A judge in Sangamon County Circuit Court has blocked a modest reform of Illinois’ pension system for state workers and retirees outside Chicago from taking effect June 1, giving Gov. Pat “Four Counties” Quinn the excuse he’s probably been looking for to block reforms for two of Chicago’s pension plans. (I’ll explain “Four Counties” in a moment.)
This isn’t to say Chicago’s or Illinois’ pension plans should stay as they are. If they do, we’ll probably end up with a bankrupt city and a state that is effectively bankrupt but not legally so because states cannot go into bankruptcy.
The Quinn-supported state pension reform blocked for the time being by Judge John Belz would raise the retirement age for many state workers and reduce and delay some annual cost-of-living increases. In return, the state would slightly reduce the amount of money taken from workers’ paychecks as pension contributions.
Supporters of the reform tried to make it sound momentous, but as the Illinois Policy Institute notes, it shrinks the state’s unfunded liability only to 2011 levels, when “crisis” and “Illinois pensions” went together like ham and eggs. So the state still has a pension crisis even if the reforms take effect.
And Chicago? Mayor Rahm Emanuel hopes Quinn will sign a reform plan for the city’s pensions for city laborers and municipal workers. The plan includes a $250 million property tax increase in Chicago over five years, more money out of workers’ paychecks to cover their share of pension funding, and smaller cost-of-living increases.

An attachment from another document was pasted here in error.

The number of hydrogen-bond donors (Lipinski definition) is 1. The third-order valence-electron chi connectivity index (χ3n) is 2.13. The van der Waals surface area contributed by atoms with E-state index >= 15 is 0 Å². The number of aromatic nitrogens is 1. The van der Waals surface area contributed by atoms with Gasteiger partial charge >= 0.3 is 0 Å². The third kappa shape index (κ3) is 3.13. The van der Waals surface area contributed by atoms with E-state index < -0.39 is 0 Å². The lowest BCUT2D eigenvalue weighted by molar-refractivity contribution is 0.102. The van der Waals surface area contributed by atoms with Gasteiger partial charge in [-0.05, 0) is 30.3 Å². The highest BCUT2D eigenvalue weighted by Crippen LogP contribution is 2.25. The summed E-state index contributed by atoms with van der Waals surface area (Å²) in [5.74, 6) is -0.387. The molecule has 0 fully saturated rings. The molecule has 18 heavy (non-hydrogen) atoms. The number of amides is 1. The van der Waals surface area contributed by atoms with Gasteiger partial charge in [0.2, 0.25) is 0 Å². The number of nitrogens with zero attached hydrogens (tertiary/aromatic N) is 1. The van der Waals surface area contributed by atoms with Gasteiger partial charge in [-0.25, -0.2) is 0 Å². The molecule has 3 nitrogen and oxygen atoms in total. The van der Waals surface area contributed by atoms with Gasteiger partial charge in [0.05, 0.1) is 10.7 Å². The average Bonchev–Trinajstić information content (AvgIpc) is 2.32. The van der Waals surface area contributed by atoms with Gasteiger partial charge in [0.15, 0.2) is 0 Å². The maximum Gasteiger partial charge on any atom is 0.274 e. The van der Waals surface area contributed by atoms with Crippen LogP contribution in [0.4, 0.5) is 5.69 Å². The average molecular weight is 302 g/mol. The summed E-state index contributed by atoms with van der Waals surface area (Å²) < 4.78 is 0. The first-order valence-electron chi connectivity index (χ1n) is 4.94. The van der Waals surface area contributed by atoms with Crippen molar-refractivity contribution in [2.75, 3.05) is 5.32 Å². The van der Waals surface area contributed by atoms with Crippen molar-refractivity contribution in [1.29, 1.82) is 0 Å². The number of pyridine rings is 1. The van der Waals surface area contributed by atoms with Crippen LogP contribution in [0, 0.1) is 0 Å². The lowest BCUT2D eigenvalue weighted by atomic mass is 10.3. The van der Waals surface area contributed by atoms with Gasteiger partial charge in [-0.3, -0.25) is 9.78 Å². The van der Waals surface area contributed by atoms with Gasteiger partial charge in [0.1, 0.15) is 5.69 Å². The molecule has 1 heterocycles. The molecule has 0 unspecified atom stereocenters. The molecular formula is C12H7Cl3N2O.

Chicago’s four pension plans (including for teachers and public safety workers) are some $20 billion short. They have barely 36 cents for every dollar needed to pay benefits. Absent changes in state law, the city’s pension spending next year will nearly double to $1 billion. This year’s city budget totals $7 billion.
Moody’s Investors Service earlier this year downgraded Chicago’s debt to just three notches above junk. The only large U.S. city with a lower credit rating is bankrupt Detroit. The Northbrook-based watchdog Truth in Accounting estimates, on a per-person basis, Chicago’s state and local taxpayer burden is worse than Detroit’s. (The burden includes debt repayments and unfunded retirement promises.)
Emanuel inherited this problem, but he and the City Council worsened it earlier this year by borrowing another $1.9 billion. The City Council approved the borrowing just two days after Emanuel announced the plan, with almost no deliberation or discussion. The job description for a Chicago alderman must read “mayoral lapdog.”
Illinois, of course, has the nation’s worst credit rating among the 50 states, largely because of the many lies lawmakers have told when they’ve promised to fund pensions and then have spent the money on other things.
Quinn has made clear he opposes higher taxes in Chicago, where he won overwhelmingly in his bid for a full term as governor in 2010. Yet he’s working to make the massive “temporary” state income tax increase of 2011 permanent. Cook County was one of only four counties to support Quinn. The other three were tiny rural counties. In other words, Quinn lost 98 of the state’s 102 counties.
“Four Counties” knows if he can get another huge win in Chicago and Cook County, he can secure reelection. If he blocks higher property taxes in Chicago, he wins votes there. He cares little about winning other counties. He didn’t need them last time.
Even if Chicago’s and the state’s pension reforms do become law, though, the city and state will be nowhere near sound financial footing.
Steve Stanek (email@example.com) is a research fellow at The Heartland Institute in Chicago.